Researchers have discovered the oldest known musical instrument in the world. Researchers from Oxford University and Tübingen University have discovered a flute that dates back 42,000 to 43,000 years.
Researchers also found that the rare flute was made from bird bones and mammoth ivory. They discovered the flute at Geißenklösterle cave in Germany.
Researchers believe that the flute could have been used by the first modern humans, who had arrived in Europe. They discovered this when they were analysing the flute. They used an improved ultrafiltration method designed to remove contamination from the collagen preserved in the bones. With the collagen they found that the bone was 42,000 to 43,000 years old.
"High-resolution dating of this kind is essential for establishing a reliable chronology for testing ideas to help explain the expansion of modern humans into Europe, and the processes that led to the wide range of cultural innovations, including the advent of figurative art and music," said Professor Tom Higham, researcher at the Oxford University, in a statement.
The study also found that the Aurignacian, a culture linked with early modern humans and dating to the Upper Paleolithic period, began at the site between 42,000 and 43,000 years ago. The new dating evidence, obtained from bones at the site, provided results that are 2,000 to 3,000 years older than previously thought. So far these dates are the earliest for the Aurignacian and predate equivalent sites from Italy, France, England and other regions.
"These results are consistent with a hypothesis we made several years ago that the Danube River was a key corridor for the movement of humans and technological innovations into central Europe between 40,000 and 45,000 years ago. Geißenklösterle is one of several caves in the region that has produced important examples of personal ornaments, figurative art, mythical imagery and musical instruments. The new dates prove the great antiquity of the Aurignacian in Swabia," said Professor Nick Conard, researcher at the Tübingen University, in a statement.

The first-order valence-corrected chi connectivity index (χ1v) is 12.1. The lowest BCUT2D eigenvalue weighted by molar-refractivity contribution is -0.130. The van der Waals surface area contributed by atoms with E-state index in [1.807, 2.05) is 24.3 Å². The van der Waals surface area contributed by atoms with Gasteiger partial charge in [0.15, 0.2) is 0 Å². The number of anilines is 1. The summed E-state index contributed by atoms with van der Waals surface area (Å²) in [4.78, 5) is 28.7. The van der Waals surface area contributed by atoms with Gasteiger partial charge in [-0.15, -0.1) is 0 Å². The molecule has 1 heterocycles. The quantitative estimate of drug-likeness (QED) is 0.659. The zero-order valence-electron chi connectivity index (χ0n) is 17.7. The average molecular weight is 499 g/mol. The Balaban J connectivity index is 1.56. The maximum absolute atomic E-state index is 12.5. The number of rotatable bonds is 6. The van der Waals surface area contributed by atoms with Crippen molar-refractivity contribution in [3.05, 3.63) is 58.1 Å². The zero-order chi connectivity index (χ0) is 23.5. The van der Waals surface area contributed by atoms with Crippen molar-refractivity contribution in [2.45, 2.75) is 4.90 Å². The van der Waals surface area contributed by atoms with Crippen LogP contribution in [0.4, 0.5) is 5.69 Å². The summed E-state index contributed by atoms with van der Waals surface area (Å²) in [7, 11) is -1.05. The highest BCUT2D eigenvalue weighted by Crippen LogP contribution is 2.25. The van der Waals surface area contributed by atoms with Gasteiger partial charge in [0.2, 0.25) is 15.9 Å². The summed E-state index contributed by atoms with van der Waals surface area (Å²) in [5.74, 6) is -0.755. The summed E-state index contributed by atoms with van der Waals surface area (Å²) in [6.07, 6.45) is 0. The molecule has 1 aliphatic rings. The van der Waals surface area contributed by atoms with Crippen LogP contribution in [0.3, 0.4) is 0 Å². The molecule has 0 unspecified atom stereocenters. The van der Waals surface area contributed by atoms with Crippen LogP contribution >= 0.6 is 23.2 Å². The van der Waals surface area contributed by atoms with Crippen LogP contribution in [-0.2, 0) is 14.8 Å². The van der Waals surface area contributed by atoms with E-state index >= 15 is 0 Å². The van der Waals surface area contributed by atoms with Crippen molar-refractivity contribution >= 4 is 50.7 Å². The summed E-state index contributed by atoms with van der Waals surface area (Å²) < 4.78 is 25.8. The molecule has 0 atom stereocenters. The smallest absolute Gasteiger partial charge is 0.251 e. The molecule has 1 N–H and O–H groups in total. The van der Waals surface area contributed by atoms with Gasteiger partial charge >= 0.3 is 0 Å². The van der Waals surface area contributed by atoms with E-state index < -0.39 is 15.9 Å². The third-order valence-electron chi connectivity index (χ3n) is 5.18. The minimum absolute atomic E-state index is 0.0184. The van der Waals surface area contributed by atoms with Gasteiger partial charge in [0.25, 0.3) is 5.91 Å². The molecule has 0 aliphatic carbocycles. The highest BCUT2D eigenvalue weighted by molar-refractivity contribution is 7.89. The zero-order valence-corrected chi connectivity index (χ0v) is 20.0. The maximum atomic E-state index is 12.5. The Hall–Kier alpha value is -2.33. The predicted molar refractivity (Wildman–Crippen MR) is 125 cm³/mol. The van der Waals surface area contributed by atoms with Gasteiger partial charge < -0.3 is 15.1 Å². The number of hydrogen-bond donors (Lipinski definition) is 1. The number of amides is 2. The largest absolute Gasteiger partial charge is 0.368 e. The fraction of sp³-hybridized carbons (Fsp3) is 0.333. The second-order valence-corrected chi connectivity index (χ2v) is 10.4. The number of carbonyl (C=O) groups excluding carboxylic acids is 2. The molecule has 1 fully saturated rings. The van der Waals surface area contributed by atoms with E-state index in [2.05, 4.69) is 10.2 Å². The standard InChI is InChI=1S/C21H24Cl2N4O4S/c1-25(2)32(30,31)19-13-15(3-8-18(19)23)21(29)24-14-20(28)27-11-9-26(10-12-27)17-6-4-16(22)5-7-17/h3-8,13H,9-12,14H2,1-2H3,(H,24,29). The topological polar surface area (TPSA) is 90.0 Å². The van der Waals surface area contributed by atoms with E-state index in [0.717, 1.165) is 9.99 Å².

Researchers believe that probably modern humans could have entered the Upper Danube region before an extremely cold climatic phase at around 39,000 to 40,000 years ago.
Earlier, another group of researchers had argued that modern humans initially migrated up the Danube immediately after the extremely cold climatic phase.
"Modern humans during the Aurignacian period were in central Europe at least 2,000 to 3,000 years before this climatic deterioration, when huge icebergs calved from ice sheets in the northern Atlantic and temperatures plummeted," said Professor Higham. "The question is what effect this downturn might have had on the people in Europe at the time."
The results are also important for considering the relationship between early moderns and Neanderthals in Europe. Despite a major effort to identify archaeological signatures of interaction between Neanderthals and modern humans in this region, researchers have yet to identify indications of any cultural contact or interbreeding in this part of Europe.
Researchers believe further analysis will help them know more about the Aurignacian people.